Step-by-Step Guide to master Google Analytics conversions

Conversion is a crucial step in turning a website visitor into a customer. 

It occurs when a user takes a desirable action on your website, such as filling out a lead generation form or making a purchase. 

Understanding this behaviour will lead to a conversion which is vital for marketers, as it allows them to segment their audience and tailor their marketing efforts accordingly. 

For instance, users who regularly engage with your website's content are more likely to respond to an offer than those who briefly visit your website for a few seconds.


Google Analytics provides a wealth of information about website performance, but for those new to the platform, it can be overwhelming. Understanding the data behind conversions is essential for marketers looking to optimize their campaigns. While the conversions tab seems straightforward, with different sections dedicated to goals, e-commerce, multi-channel funnels, and attribution, knowing how to interpret the data is key. 

In this blog, we'll take a closer look at how the goal data points work and what it will mean to you. 

So, let’s dive in to make it an interesting read, well be taking a case study to give you complete clarity over getting conversions. 

Goals > Overview

Say, suppose you have a client who is performing well, to have 17% of visitors convert with a goal value of $88,645. And no one even thought of setting a goal ever, completely abandoning it. 

Consider a three-step goal process where visitors need to fill out their names and click "next" on the first step. 

In the second step, they need to provide their address, and in the final step, they need to enter their contact information before submitting the form. Suppose a user abandons the process after the second step. In such a case, if the goal is set up correctly, it will record that the goal was abandoned. It's common to have some abandonment with multi-step forms, especially when they require more information than necessary, particularly with a low-dollar offer.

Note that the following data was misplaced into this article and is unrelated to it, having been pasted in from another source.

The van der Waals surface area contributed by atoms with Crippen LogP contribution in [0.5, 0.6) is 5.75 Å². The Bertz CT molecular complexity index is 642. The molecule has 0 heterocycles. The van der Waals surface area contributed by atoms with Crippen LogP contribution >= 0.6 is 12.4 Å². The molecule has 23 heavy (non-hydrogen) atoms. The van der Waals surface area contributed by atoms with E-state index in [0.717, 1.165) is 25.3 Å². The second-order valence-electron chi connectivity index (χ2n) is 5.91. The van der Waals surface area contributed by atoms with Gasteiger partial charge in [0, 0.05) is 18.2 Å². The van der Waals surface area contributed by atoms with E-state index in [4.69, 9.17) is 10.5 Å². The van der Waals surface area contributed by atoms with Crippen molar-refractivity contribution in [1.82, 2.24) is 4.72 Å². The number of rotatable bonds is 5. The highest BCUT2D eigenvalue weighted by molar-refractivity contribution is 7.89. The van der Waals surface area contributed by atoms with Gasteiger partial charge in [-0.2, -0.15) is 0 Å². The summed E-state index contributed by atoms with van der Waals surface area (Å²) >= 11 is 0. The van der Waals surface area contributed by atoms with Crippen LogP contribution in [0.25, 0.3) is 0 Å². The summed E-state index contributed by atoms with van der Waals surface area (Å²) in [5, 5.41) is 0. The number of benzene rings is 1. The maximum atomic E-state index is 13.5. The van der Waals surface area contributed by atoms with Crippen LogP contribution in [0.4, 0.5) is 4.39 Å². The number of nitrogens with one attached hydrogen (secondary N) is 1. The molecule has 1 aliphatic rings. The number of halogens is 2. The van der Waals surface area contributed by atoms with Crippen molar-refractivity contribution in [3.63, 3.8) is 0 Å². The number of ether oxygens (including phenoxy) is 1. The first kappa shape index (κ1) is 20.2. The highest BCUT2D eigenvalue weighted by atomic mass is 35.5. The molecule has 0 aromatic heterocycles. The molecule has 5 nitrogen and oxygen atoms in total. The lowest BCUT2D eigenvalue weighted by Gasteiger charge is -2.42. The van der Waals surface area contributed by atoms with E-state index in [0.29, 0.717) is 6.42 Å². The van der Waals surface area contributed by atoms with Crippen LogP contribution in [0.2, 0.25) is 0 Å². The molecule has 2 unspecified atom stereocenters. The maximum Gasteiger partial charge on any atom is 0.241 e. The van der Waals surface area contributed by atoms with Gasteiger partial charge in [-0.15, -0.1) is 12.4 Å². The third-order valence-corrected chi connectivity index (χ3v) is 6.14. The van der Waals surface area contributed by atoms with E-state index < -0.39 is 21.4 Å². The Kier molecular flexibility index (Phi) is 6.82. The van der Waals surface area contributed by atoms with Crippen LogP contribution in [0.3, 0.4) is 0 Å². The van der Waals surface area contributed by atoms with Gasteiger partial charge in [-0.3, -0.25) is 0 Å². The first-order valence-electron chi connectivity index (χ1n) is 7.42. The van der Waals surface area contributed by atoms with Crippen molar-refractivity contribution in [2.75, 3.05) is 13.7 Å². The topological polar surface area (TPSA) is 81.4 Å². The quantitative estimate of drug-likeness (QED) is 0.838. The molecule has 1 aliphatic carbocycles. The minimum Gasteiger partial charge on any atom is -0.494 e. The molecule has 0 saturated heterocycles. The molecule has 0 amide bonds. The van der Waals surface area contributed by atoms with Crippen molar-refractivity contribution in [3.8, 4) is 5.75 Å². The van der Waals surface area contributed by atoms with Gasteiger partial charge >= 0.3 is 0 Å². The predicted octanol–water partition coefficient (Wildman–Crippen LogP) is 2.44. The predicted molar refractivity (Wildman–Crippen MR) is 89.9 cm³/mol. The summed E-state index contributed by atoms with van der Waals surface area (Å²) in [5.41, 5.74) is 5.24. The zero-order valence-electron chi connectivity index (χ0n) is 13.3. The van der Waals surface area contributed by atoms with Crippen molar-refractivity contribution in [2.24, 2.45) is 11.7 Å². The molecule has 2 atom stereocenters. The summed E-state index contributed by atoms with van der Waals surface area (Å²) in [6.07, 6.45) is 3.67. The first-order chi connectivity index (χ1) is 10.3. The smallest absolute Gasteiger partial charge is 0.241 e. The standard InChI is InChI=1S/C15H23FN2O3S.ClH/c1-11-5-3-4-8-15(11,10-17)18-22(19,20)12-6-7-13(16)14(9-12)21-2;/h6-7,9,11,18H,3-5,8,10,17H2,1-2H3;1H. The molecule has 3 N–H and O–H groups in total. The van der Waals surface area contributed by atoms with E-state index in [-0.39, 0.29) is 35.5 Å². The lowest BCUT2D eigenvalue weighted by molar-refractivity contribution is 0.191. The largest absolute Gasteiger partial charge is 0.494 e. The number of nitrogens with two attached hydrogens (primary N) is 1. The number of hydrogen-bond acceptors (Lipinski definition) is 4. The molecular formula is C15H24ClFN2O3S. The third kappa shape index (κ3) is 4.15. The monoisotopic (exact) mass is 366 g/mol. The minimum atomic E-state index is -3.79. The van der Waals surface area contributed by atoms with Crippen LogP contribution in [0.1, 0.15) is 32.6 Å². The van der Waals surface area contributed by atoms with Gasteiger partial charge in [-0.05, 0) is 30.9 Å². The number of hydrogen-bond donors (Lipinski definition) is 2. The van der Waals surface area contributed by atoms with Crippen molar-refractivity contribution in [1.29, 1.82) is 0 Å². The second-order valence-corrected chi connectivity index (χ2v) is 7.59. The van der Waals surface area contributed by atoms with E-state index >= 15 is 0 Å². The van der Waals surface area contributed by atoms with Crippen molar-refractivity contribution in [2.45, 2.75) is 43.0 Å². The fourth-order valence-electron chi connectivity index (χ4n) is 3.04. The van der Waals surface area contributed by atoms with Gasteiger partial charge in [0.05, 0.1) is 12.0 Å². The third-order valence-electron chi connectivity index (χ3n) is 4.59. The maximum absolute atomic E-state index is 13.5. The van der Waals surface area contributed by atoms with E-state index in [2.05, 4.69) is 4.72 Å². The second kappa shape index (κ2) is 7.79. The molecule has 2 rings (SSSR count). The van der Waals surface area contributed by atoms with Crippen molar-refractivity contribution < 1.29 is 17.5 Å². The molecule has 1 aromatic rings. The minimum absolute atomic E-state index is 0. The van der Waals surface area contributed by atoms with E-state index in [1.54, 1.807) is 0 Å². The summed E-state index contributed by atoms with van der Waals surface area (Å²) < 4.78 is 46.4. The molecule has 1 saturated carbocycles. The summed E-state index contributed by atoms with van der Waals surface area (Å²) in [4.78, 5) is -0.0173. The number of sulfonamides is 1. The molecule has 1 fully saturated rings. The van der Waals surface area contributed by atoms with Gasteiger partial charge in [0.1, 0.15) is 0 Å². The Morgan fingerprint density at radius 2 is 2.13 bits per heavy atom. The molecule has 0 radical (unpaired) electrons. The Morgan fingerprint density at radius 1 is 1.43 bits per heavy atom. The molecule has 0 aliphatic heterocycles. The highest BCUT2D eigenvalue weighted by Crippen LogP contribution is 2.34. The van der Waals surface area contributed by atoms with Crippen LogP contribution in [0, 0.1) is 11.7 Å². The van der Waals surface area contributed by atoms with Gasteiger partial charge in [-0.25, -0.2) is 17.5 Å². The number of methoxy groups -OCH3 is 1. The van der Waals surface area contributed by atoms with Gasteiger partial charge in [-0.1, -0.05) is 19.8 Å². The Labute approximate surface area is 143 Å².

Therefore, when the abandonment rate is 0%, it's worth checking whether the multi-step goal was set up accurately.

Pageview goals

Upon examining the goals set up for a specific website, we discovered that one of the goals is set up for a certain type of page view. 

However, this may not be the most effective type of goal as page views are already a built-in feature in Google Analytics and do not require a separate goal to track performance. 

Moreover, simply viewing a page does not necessarily indicate a user's likelihood to engage in conversion behaviour.

Setting up the goal value

Assigning a goal value to non-eCommerce goals is a common practice to quantify the value of actions on a website that is not directly revenue-generating. However, it's important to assign the correct value to each action, as the contribution to overall ROI varies.

When evaluating how this client assigned value to their goals, it's important to consider whether viewing a page has any kind of value. 

In this case, they assigned a value of $10 to a page view goal and $450 to a lead generation goal. While this may work for them since the values are significantly different, it's still worth evaluating the actual value of each action to ensure accurate tracking and reporting.

Hope you have enough insights from here onwards on how you can leverage GA4 to track your conversions.

Now it’s time to see how your campaigns are converting. 

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